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Thoughts, news and notes from the sports staff of The Saratogian newspaper, located in historic Saratoga Springs, New York. The gang in the corner office on Lake Avenue give you the post-game wrap-ups, news and notes from the games we cover and opinions about the sports we read about every day.

Saturday, January 21, 2012

We misreported Joe Paterno’s death, here’s how it happened.

Along with hundreds of other news outlets we made a serious error Saturday night: we reported that Joe Paterno died when, in fact, he was still fighting for life in a Pennsylvania hospital.

Mistakes like that are unacceptable — everyone at the Saratogian knows that.

First and foremost, our sincerest apologies go out to Paterno and his friends and family who were hurt by the deluge of misreports. Second, everyone at the Saratogian, including myself, apologizes to our readers for our mistaken report. Our credibility is damaged, understandably so, and we will all redouble our efforts to (re)gain your trust in our news reporting.

The apologies are one thing; but they alone won’t cut it.

Here’s an accounting of how this mistake was made, how we attempted to correct it and what we will do to make sure nothing like this happens again.

First, a timeline of the error:

We first published an AP story that Joe Paterno was gravely ill around 6 p.m. Saturday. That story was posted on all of our sports and news social media accounts.

From that point on, the three members of the sports department who were working and I watched social media and national news outlets very closely for news related to Paterno. We also paid strict attention to the news being reported by the Citizens Voice newspaper from Wilkes-Barre, Pa. That paper broke the (correct) news of Paterno’s grave condition so we lent it credence we otherwise might not have.

The sports and news departments continued to build the print pages of the Sunday paper while keeping a close eye out for developments in the story. When the Associated Press published an extended story about Paterno’s health we updated our website. The sports department began to develop two plans for the print product — one front page design in the event of Paterno’s death and another if the story remained the same all night.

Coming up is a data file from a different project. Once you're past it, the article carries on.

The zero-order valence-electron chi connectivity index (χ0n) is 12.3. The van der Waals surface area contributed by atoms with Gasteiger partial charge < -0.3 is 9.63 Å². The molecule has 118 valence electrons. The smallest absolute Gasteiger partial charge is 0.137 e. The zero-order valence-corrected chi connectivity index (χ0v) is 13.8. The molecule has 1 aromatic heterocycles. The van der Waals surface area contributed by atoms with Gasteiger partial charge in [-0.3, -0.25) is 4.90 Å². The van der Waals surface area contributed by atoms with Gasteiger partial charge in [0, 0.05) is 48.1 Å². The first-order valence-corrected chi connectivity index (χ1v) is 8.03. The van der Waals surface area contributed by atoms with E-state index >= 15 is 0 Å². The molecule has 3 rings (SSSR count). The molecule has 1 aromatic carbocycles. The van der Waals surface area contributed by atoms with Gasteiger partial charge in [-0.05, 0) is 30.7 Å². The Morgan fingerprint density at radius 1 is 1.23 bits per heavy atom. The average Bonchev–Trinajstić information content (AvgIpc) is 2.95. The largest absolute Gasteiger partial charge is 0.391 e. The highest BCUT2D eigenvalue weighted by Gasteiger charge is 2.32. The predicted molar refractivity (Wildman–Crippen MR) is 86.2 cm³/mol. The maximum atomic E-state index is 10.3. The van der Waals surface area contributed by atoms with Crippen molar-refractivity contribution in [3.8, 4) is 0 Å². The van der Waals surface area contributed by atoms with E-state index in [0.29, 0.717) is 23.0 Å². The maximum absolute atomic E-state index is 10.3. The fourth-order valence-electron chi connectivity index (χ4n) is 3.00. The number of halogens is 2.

Around 8:30 p.m. things began to go wrong.

We all noticed hundreds of reports on social media of Paterno’s death. We immediately checked major news outlets (like CNN, ABC, NBC, CBS, ESPN) for confirmation. When CBSSports.com reported Paterno’s death we hesitated to publish until we also saw that the Citizens Voice and one of our sister papers in Pennsylvania published the same news.

At that point we (it was really all hands on deck in the newsroom) pulled the trigger on a short story online that cited and linked to CBS’ report of Paterno’s death. We posted that story on all of our social media outlets. We also retweeted CBS’ reports on Twitter.

A few minutes later I took the information from CBS and combined it with an earlier AP story that had details of Paterno’s career to create a longer story about his (alleged) death for the website.

Then, we scrambled to correct our mistake:

Less than 30 minutes after we reported Paterno’s death we began to see a new deluge of reports via social media — reports saying he was in fact still alive.

I again edited our online story and headline, this time couching CBS’ report (which was not yet retracted) with links to a New York Times reporter’s tweet quoting the family spokesperson.